Furthermore, I am also concerned with the way Scales framed A Fine Dessert within her response. Yes, it received some “excellent reviews,” but as Lee & Low’s Diversity Baseline Survey has shown, the overwhelmingly White/female/cishet world of reviews shouldn’t always be taken at face value. Not to mention that in March 2015, before any internet activity had gained steam in relation to A Fine Dessert, John Lithgow wrote this in his New York Times review: “In a bold and somewhat unsettling choice, they portray a smiling slave woman and her daughter….” Critique of this book was not limited to social media; and the fact that some critique does originate online does not lessen its validity. It is far past time for us to acknowledge and embrace the fact that some of the critical perspectives on books are coming not from review journals but from professionals in our field writing on blogs and elsewhere on social media. Again, let’s recognize our privilege as White people in the profession when we start picking and choosing when and if we are willing to listen to critical voices on social media. I believe we can fold these critical perspectives into our consideration and understanding of specific titles.
Here’s what Scales wrote next: “Instead of removing the title because bloggers thought a few pages were problematic, librarians should engage young readers in conversation about the controversy.” This remark feels flippant and dismissive of some scholarly and expert opinions, but I would also caution adults (especially White adults) that this is a conversation that would take a great deal of preparation and education for the adults in question. A poorly handled conversation with young children about slavery could very well reinforce stereotypes.
Finally, regarding Vamos a Cuba, Scales wrote that “other Cuban Americans” disagreed with the Cuban American school board member who first recommended the book be pulled from the shelves. Scales then asked, “Whom do you believe?” A shared heritage for any of us does not mean identical experiences or perspectives and so the fact that there was and is disagreement is not and should never be surprising. But this makes it all the more critical to be as informed as possible when making selection decisions when it comes to accuracy and authenticity, and today we are fortunate to have informed critical perspectives from professional sources outside those we have traditionally relied on. “Whom do you believe” is a starting point, not the end point, and there isn't necessarily a “right” or “wrong” answer for any book, but there are “informed” and “uninformed” choices, and it is our responsibility to be as informed as possible in selecting materials according to our local policies and procedures.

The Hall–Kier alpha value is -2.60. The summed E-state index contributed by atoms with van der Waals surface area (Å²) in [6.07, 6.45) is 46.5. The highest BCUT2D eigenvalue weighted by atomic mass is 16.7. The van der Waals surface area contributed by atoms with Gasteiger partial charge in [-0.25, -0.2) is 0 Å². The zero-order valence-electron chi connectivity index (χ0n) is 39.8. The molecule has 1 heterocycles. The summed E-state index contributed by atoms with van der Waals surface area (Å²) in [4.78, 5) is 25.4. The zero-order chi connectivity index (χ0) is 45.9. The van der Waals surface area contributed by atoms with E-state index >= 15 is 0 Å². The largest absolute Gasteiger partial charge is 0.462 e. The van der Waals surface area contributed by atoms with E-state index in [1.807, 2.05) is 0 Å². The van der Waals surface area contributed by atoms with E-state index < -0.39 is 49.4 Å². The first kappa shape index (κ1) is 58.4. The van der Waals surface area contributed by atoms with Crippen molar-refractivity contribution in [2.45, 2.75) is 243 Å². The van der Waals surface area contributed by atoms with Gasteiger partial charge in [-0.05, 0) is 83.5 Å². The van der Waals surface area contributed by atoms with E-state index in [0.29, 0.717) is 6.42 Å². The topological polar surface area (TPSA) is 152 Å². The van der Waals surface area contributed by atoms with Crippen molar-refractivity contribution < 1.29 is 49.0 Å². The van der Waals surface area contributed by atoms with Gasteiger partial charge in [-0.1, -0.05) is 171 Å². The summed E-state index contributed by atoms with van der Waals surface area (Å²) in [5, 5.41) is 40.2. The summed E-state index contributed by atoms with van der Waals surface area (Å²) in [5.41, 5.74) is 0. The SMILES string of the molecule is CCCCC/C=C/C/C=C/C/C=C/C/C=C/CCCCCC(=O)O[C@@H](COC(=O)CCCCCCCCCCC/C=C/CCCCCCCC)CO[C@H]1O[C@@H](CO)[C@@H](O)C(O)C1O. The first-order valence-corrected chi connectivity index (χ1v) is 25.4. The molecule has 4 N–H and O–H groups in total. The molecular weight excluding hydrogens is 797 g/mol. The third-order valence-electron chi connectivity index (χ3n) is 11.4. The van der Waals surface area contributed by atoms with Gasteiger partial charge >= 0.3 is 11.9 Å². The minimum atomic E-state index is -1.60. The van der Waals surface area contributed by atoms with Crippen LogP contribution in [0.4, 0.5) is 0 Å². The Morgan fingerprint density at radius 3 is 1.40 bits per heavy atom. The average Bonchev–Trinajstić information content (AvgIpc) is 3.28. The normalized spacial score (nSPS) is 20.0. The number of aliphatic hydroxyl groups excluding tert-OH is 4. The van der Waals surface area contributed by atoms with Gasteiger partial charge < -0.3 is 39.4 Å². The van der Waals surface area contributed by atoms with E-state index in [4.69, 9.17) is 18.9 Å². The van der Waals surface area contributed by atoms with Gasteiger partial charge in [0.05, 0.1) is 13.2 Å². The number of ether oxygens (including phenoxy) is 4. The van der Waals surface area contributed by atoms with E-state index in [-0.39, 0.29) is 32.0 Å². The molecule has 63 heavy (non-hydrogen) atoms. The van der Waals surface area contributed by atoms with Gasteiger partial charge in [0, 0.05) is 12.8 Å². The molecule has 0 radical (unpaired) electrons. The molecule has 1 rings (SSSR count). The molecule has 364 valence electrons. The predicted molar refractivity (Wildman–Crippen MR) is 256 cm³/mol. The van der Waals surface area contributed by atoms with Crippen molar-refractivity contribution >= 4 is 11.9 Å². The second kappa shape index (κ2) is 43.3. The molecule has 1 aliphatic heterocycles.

I don’t believe the two things in Scales’s last sentence should cancel each other out. I am working and listening and opening myself to ways of learning how to be culturally sensitive, *and* I am using my skills from library school (though not every librarian has been to library school, nor do I believe one has to go to library school to be an effective librarian) to understand the importance of reading reviews from journals such as School Library Journal *and* from blogs on our Kindred Spirits list. Which brings me to Scales’s closing thought, about the need to parse “which reviews and online tools to trust.” Questions about cultural authenticity and censorship do not exist in a vacuum, nor are they free of power imbalances and racist, oppressive legacies. I do not accept the binary thinking that says criticism = attack = censorship, and I encourage all White members of the children’s literature community–including myself, my fellow members of Reading While White, and Scales–to examine and question the White privilege we necessarily bring to these discussions. Until that happens, I no longer trust Pat Scales to give advice where censorship intersects with cultural representation.